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The films of Wes Anderson are known for their idiosyncratic quirks: saturated pastel colour schemes, a penchant for symmetry, excessive use of Futura typeface, a rotating cast of actors, and a real low-fi aesthetic. The music of this Andersonian world plays as much part as any of the aforementioned quirks in tying everything neatly together. Anderson, like Quentin Tarantino, seems to really dig to find the perfect track to fit the mood of a scene perfectly. You can just imagine him alongside his music supervisor, Randall Poster (who recently put together the brilliant Wolf of Wall Street soundtrack), digging through crates and crates of records to find the perfect 12" (because, come on, we know Wes would only deal in vinyl); their Holy Grail. Every single Wes Anderson film has had a stand-out musical moment, if not more than one. Max and Rosemary dancing to The Faces' 'Ooh La La' at the end of Rushmore, Margot stepping off the bus to Nico's 'These Days', or (my personal favourite) Steve Zissou and his crew finally coming face to face with the Jaguar Shark to Sigur Ros' 'Staralfur'; the sounds of the scene are just as important as any of the aesthetics or acting going on on-screen.

The Grand Budapest Hotel, Anderson's latest film, is a bit of a departure for the director musically as it is the first Anderson film to use more original music than his usual array of a vinyl collector's dream. While the rest of Anderson's films are set primarily in a post-war American (but also taking a little trip over to England in Fantastic Mr Fox), The Grand Budapest Hotel is unique in a) being set before World War 2 and b) being set in a fictional part of Central Europe. This means that the usual crate digging wasn't going to do the trick, unless you were really lucky and found a stupidly obscure Hungarian folk singer but, even then, it wouldn't manage to blend with the myriad of styles on display in The Grand Budapest Hotel. So instead of the embarrassment of pop music riches we usually get, Anderson and Poster have teamed up once again with Alexandre Desplat to create a score that would send any fan of continental European music into a tizzy.

The soundtrack is a wonderful mesh of high and low European musical culture, while still containing that Anderson and Desplat charm that worked so well on their previous projects together, Fantastic Mr Fox and Moonrise Kingdom. Styles inspired by Austrian, German, Polish, and Italian composers, including an appearance from Vivaldi himself with his 'Concerto for Lute and Plucked Strings', sit alongside those influenced by German beer hall songs, gypsy music, Russian military marches, and alpine music extremely well. There are sounds, themes, and instruments that, outside of this soundtrack, you would be unlikely to see together divided by either national boundaries or a rigid social class structure. It almost feels as though they are chucking balalaikas, alpine horns, zithers, and cimbaloms against the wall to see what sticks, but in the best way possible.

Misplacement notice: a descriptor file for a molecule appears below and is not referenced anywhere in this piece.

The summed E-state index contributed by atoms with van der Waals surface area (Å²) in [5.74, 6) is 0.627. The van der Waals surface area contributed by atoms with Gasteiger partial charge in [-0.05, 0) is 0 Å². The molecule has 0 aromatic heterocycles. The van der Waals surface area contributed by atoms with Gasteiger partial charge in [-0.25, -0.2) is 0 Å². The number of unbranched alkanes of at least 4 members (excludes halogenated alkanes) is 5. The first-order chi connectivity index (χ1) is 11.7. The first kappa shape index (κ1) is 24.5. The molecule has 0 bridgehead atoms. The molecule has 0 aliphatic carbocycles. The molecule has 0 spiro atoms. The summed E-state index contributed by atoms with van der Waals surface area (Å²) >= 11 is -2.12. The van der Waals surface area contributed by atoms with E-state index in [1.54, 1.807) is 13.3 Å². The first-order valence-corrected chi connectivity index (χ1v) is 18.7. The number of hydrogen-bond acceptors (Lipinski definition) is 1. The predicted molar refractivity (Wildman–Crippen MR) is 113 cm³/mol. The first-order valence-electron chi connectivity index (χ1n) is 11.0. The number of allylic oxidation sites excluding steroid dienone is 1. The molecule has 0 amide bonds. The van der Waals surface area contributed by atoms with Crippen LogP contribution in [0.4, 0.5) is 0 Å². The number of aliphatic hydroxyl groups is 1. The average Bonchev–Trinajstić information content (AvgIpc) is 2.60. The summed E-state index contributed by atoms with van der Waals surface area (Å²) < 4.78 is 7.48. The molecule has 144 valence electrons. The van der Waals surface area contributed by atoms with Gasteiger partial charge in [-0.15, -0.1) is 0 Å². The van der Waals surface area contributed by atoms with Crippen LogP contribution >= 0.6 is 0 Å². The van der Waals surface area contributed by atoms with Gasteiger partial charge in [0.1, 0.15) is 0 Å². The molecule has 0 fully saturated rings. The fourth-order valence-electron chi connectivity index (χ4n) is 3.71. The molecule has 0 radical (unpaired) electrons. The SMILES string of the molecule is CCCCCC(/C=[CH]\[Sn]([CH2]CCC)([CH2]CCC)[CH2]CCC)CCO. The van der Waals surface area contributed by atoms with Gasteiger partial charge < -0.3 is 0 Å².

After a bright and cheery first quarter, filled with harps and balalaikas gently plucking away to create a light score that brings to mind innocently gambolling through beautiful crisp white snow on some undisclosed mountain range, things suddenly take an ominous turn. The harps, recorders, and alpine horns are replaced by militaristic percussion, led by the booming sound of the Anderson/Desplat favourite, the timpani, as the brush on the snare drum kicks up the steam billowing from 'The Daylight Express to Lutz'. Dark church organs, Phantom of the Opera style, round out 'The Last Will and Testament' in a suitably haunting way. The second half of the album also sees the introduction of the London Voices, an all-male choir that, from 'J.G. Jopling, Private Inquiry Agent', adds another layer of weight and seriousness to the score. As things start to get more serious, percussion takes centre stage, be that bells, hand claps, or the military march drums.

The Grand Budapest Hotel's score is a goody bag of styles and instruments, mixing together the highbrow and low brow musical cultures that you wouldn't ordinarily see together to create something exciting and unique. Subtle changes and introductions of new instruments manage to change the tone of a theme in a spectacular way; what was once, one song ago, a nice happy theme is suddenly given a real malevolence. Alexandre Desplat is a hard man to pin down; none of his soundtracks ever sound anything like the other but are all stand out scores. The fact his next score is going to be set to the remake of Godzilla shows just how wildly diverse Desplat can be yet, even if he is venturing into some new territory as with trying to capture that pre-war Central European feel as seen in The Grand Budapest Hotel, he does it with great aplomb to create something that works perfectly and fits beautifully within that Andersonian aesthetic.